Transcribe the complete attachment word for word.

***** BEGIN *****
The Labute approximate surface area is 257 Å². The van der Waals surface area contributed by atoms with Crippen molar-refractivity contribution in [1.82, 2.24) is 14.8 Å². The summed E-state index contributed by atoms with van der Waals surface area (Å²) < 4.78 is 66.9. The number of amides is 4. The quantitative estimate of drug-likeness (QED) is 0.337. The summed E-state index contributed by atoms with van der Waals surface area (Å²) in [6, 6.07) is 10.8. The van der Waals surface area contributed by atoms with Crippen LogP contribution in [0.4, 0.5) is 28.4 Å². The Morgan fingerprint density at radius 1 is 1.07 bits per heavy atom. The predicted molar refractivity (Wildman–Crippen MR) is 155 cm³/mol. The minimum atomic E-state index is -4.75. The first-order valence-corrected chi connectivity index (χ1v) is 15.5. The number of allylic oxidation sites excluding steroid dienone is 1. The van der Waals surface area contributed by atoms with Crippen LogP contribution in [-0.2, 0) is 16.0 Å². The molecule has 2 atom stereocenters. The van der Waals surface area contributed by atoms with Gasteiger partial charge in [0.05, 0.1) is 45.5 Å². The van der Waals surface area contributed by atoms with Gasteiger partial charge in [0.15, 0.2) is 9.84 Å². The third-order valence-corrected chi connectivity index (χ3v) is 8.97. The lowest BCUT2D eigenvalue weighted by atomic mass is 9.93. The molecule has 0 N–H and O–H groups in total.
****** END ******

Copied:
The Labute approximate surface area is 257 Å². The van der Waals surface area contributed by atoms with Crippen molar-refractivity contribution in [1.82, 2.24) is 14.8 Å². The summed E-state index contributed by atoms with van der Waals surface area (Å²) < 4.78 is 66.9. The number of amides is 4. The quantitative estimate of drug-likeness (QED) is 0.337. The summed E-state index contributed by atoms with van der Waals surface area (Å²) in [6, 6.07) is 10.8. The van der Waals surface area contributed by atoms with Crippen LogP contribution in [0.4, 0.5) is 28.4 Å². The Morgan fingerprint density at radius 1 is 1.07 bits per heavy atom. The predicted molar refractivity (Wildman–Crippen MR) is 155 cm³/mol. The minimum atomic E-state index is -4.75. The first-order valence-corrected chi connectivity index (χ1v) is 15.5. The number of allylic oxidation sites excluding steroid dienone is 1. The van der Waals surface area contributed by atoms with Crippen LogP contribution in [-0.2, 0) is 16.0 Å². The molecule has 2 atom stereocenters. The van der Waals surface area contributed by atoms with Gasteiger partial charge in [0.05, 0.1) is 45.5 Å². The van der Waals surface area contributed by atoms with Gasteiger partial charge in [0.15, 0.2) is 9.84 Å². The third-order valence-corrected chi connectivity index (χ3v) is 8.97. The lowest BCUT2D eigenvalue weighted by atomic mass is 9.93. The molecule has 0 N–H and O–H groups in total.